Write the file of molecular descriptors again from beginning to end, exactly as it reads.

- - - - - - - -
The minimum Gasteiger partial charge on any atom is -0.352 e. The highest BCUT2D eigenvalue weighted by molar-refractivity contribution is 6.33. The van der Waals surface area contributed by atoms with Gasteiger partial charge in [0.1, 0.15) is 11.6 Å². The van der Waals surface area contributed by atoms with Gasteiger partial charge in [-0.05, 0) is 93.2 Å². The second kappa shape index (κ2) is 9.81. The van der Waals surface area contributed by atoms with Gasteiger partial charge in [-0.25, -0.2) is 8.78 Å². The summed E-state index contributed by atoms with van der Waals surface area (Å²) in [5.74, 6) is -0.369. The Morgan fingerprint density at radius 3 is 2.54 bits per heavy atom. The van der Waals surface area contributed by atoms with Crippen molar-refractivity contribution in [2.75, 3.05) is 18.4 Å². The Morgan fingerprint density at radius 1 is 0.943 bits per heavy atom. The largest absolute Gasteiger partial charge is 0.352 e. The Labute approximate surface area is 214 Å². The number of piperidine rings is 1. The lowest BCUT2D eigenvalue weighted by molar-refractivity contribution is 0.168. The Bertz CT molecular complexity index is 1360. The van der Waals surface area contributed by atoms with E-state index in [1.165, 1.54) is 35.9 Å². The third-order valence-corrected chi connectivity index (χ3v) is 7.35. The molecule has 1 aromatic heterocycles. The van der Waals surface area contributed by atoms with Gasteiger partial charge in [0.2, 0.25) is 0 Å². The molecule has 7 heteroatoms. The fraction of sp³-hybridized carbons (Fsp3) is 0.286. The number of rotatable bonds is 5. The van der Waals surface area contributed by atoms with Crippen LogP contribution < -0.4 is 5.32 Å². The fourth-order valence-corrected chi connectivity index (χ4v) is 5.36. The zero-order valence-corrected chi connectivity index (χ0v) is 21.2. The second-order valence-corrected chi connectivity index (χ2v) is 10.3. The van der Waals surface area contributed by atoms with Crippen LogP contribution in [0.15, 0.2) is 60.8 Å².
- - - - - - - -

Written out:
The minimum Gasteiger partial charge on any atom is -0.352 e. The highest BCUT2D eigenvalue weighted by molar-refractivity contribution is 6.33. The van der Waals surface area contributed by atoms with Gasteiger partial charge in [0.1, 0.15) is 11.6 Å². The van der Waals surface area contributed by atoms with Gasteiger partial charge in [-0.05, 0) is 93.2 Å². The second kappa shape index (κ2) is 9.81. The van der Waals surface area contributed by atoms with Gasteiger partial charge in [-0.25, -0.2) is 8.78 Å². The summed E-state index contributed by atoms with van der Waals surface area (Å²) in [5.74, 6) is -0.369. The Morgan fingerprint density at radius 3 is 2.54 bits per heavy atom. The van der Waals surface area contributed by atoms with Crippen molar-refractivity contribution in [2.75, 3.05) is 18.4 Å². The Morgan fingerprint density at radius 1 is 0.943 bits per heavy atom. The largest absolute Gasteiger partial charge is 0.352 e. The Labute approximate surface area is 214 Å². The number of piperidine rings is 1. The lowest BCUT2D eigenvalue weighted by molar-refractivity contribution is 0.168. The Bertz CT molecular complexity index is 1360. The van der Waals surface area contributed by atoms with E-state index in [1.165, 1.54) is 35.9 Å². The third-order valence-corrected chi connectivity index (χ3v) is 7.35. The molecule has 1 aromatic heterocycles. The van der Waals surface area contributed by atoms with Gasteiger partial charge in [0.2, 0.25) is 0 Å². The molecule has 7 heteroatoms. The fraction of sp³-hybridized carbons (Fsp3) is 0.286. The number of rotatable bonds is 5. The van der Waals surface area contributed by atoms with Crippen LogP contribution < -0.4 is 5.32 Å². The fourth-order valence-corrected chi connectivity index (χ4v) is 5.36. The zero-order valence-corrected chi connectivity index (χ0v) is 21.2. The second-order valence-corrected chi connectivity index (χ2v) is 10.3. The van der Waals surface area contributed by atoms with Crippen LogP contribution in [0.15, 0.2) is 60.8 Å².